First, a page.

Mount Hermon Travel Guide

  • Dali Smells the Redwood Bench Along Sequoia Trail
    Dali Smells the Redwood Bench Along...
    by atufft
  • Cabin Barbeque Made From River Rock
    Cabin Barbeque Made From River Rock
    by atufft
  • Dali Along the Sequoia Trail
    Dali Along the Sequoia Trail
    by atufft

Mount Hermon Things to Do

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    by atufft Updated May 26, 2008

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    The cabins of Mt. Hermon were originally designed as places of retreat from life in San Francisco. Our family cabin was built by a church youth group during a summer in the 1920's, and certainly lacks the structural integrity code enforcement would require today. It's a single wall construction building not properly bolted to it's crumbling concrete footings. Nevertheless it has survived many earthquakes, possibly because of the bedrock upon which it is built. Neighboring cabins have been expanded and modernized, but the redwood siding and fencing is still very popular here. New construction does it's best to build around trees, rather than remove them.

    Mt. Hermon Home Cabin Barbeque Made From River Rock Family Cabins of Mt. Hermon The Tufft Family Cabin in Mt. Hermon The Tufft Family Cabin in Mt. Hermon
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    by atufft Written May 26, 2008

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    We typically take the dogs to the cabin so that we can let them run off leash along the Sequoia trail. During a recent trip, for example, friends of ours brought their English Setter pup who had to be kept on leash, while our minature schnauzer led the way. There are wonderful stairs and logs to climb along.

    Dali Along the Sequoia Trail Dali Climbs Stairs Along Sequoia Trail Dali Smells the Redwood Bench Along Sequoia Trail Dali Returns to the Cabin at Mt. Hermon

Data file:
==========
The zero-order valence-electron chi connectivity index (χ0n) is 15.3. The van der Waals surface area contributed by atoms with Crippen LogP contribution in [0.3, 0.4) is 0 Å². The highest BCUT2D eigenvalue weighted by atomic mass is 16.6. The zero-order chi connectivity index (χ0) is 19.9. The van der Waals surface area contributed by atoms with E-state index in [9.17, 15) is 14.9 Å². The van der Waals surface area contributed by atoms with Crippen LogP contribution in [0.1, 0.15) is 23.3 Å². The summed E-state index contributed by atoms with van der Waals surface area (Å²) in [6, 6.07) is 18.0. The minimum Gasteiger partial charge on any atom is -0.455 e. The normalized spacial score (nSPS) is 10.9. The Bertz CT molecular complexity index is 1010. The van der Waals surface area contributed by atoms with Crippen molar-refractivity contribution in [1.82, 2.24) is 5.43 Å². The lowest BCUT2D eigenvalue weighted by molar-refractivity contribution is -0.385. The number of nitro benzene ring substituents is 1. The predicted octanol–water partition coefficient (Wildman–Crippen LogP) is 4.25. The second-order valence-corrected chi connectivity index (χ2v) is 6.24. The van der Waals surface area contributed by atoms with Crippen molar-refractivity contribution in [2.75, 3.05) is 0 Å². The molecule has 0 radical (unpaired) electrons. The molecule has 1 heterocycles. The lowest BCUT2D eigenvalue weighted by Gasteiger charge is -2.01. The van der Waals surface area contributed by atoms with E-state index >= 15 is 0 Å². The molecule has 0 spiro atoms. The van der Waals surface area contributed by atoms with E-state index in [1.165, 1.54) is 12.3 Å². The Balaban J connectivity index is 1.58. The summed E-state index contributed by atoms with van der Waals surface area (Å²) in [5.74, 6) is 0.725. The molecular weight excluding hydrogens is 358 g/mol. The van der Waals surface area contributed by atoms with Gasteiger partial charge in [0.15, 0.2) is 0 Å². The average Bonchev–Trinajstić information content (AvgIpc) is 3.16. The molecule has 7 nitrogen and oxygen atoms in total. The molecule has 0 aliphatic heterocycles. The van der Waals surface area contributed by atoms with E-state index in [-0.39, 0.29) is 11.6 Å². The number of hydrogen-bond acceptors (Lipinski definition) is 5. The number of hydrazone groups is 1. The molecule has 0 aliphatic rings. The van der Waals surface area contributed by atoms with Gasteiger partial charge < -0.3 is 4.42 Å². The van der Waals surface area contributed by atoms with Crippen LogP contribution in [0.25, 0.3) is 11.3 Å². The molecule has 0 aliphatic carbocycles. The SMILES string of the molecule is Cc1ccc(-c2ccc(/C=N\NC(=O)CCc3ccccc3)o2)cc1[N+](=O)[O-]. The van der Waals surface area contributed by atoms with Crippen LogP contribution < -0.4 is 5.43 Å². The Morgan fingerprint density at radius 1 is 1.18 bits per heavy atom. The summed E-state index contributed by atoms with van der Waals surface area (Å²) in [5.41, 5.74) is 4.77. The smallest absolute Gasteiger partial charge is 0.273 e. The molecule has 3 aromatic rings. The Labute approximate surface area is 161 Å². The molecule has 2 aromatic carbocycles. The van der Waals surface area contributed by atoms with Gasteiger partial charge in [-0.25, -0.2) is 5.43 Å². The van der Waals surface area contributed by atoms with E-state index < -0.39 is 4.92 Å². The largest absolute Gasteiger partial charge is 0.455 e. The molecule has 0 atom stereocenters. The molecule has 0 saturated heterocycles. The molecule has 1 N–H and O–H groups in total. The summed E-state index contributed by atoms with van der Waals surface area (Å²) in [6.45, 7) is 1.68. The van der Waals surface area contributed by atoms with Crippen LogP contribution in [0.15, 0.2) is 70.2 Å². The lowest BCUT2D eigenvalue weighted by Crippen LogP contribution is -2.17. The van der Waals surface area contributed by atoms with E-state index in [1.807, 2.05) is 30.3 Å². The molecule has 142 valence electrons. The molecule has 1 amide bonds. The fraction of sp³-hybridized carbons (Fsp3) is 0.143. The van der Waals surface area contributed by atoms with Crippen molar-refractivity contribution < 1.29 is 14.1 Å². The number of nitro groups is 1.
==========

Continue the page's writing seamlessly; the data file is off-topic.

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    by atufft Written Nov 8, 2005

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    The Sequoia trail begins at the last Mt. Hermon Conference Center lodge and goes east above Bean Creek. The trail is easy for even the unfit to walk, as it has steps and pedestrian bridges in places. Numbered markers along the way provide stops for meditation, and there's a meditation vista about a third the way along the trail east. Features along the trail include some of the largest coast redwoods in the area, and a step under one that crosses the trail. About two thirds along the trail there's a bench carved from a redwood trunk that's been there since I was a kid forty years ago. Several trails branch off to go down to the creek. At the end of the trail, beyond the last and largest pedestrian bridge, which was rebuilt after it collapsed in the Loma Prieta earthquake, there's a fallen trunk that serves as a short cut to the creek.

    Sequoia Trail Mt. Hermon Bean Creek Mt. Hermon Redwood trunk bench Restored bridge on Sequoia Trail Mt. Hermon Walking under Fallen Tree on Sequoia Trail
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    • Romantic Travel and Honeymoons

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Mount Hermon Restaurants

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    by atufft Written May 26, 2008

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    Felton has a Safeway Grocery Store, and we often bring to the cabin what we need for a meal. The cabin stove is adequate for any cooking, but I always enjoy firing up the old river rock barbeque. Fresh cooked ribs, corn-on-the-cob, and a freshly opened bottle of Bonny Doon wine makes for a great meal. If it's too cool outside, we crowd around the dining table.

    River Rock Barbeque at Mt. Hermon Dining Inside the Cabin at Mt. Hermon